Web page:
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Altruism in Society: Evidence from a Natural Experiment Involving Commuters

Author

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  • Mujcic, Redzo

    (University of Warwick)

  • Frijters, Paul

    (London School of Economics)

Abstract

We study social preferences in the form of altruism using data on 959 interactions between random commuters at selected traffic intersections in the city of Brisbane, Australia. By observing real decisions of individual commuters on whether to stop (give way) for others, we find evidence of (i) gender discrimination by both men and women, with women discriminating relatively more against the same sex than men, and men discriminating in favour of the opposite sex more than women; (ii) status-seeking and envy, with individuals who drive a more luxury motor vehicle having a 0.18 lower probability of receiving a kind treatment from others of low status, however this result improves when the decision maker is also of high status; (iii) strong peer effects, with those commuters accompanied by other passengers being 25 percent more likely to sacrifice for others; and (iv) an age effect, with mature-aged people eliciting a higher degree of altruism.

Suggested Citation

  • Mujcic, Redzo & Frijters, Paul, 2011. "Altruism in Society: Evidence from a Natural Experiment Involving Commuters," IZA Discussion Papers 5648, Institute of Labor Economics (IZA).
  • Handle: RePEc:iza:izadps:dp5648
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    References listed on IDEAS

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    1. Johansson-Stenman, Olof & Martinsson, Peter, 2006. "Honestly, why are you driving a BMW?," Journal of Economic Behavior & Organization, Elsevier, vol. 60(2), pages 129-146, June.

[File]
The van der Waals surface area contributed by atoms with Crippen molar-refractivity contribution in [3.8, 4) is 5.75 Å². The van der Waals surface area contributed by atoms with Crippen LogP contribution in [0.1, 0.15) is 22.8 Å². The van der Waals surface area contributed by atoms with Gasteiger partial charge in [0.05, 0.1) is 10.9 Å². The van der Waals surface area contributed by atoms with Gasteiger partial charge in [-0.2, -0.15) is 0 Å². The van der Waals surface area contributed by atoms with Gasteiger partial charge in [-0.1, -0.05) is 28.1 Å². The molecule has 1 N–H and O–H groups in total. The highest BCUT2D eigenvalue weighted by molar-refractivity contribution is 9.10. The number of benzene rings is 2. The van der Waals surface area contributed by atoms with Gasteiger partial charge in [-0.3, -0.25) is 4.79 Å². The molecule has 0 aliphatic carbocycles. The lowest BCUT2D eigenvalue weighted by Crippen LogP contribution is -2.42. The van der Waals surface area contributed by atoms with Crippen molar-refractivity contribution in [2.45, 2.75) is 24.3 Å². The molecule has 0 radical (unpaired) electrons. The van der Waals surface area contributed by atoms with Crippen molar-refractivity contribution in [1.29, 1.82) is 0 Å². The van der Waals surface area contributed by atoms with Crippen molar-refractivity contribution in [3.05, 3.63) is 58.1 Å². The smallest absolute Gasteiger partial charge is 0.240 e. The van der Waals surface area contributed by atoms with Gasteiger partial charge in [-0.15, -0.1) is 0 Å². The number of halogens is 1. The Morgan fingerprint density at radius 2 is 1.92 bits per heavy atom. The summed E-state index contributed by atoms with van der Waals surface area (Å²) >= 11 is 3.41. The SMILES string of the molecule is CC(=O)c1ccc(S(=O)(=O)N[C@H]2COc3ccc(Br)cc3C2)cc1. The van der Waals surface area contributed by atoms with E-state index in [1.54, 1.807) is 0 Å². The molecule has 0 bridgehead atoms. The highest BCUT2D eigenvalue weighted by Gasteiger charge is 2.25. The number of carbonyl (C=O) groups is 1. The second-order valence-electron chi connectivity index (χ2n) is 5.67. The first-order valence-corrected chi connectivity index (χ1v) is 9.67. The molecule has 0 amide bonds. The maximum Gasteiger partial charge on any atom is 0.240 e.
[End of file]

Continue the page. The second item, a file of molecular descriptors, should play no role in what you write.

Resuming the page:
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    Cited by:

    1. Reyniers, Diane & Bhalla, Richa, 2013. "Reluctant altruism and peer pressure in charitable giving," LSE Research Online Documents on Economics 48779, London School of Economics and Political Science, LSE Library.
    2. Diane Reyniers & Richa Bhalla, 2013. "Reluctant altruism and peer pressure in charitable giving," Judgment and Decision Making, Society for Judgment and Decision Making, vol. 8(1), pages 7-15, January.

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    More about this item

    Keywords

    altruism; social interaction; social discrimination; status; peer effects; commuters;
    All these keywords.

    JEL classification:

    • D64 - Microeconomics - - Welfare Economics - - - Altruism; Philanthropy; Intergenerational Transfers
    • D03 - Microeconomics - - General - - - Behavioral Microeconomics: Underlying Principles
    • C90 - Mathematical and Quantitative Methods - - Design of Experiments - - - General

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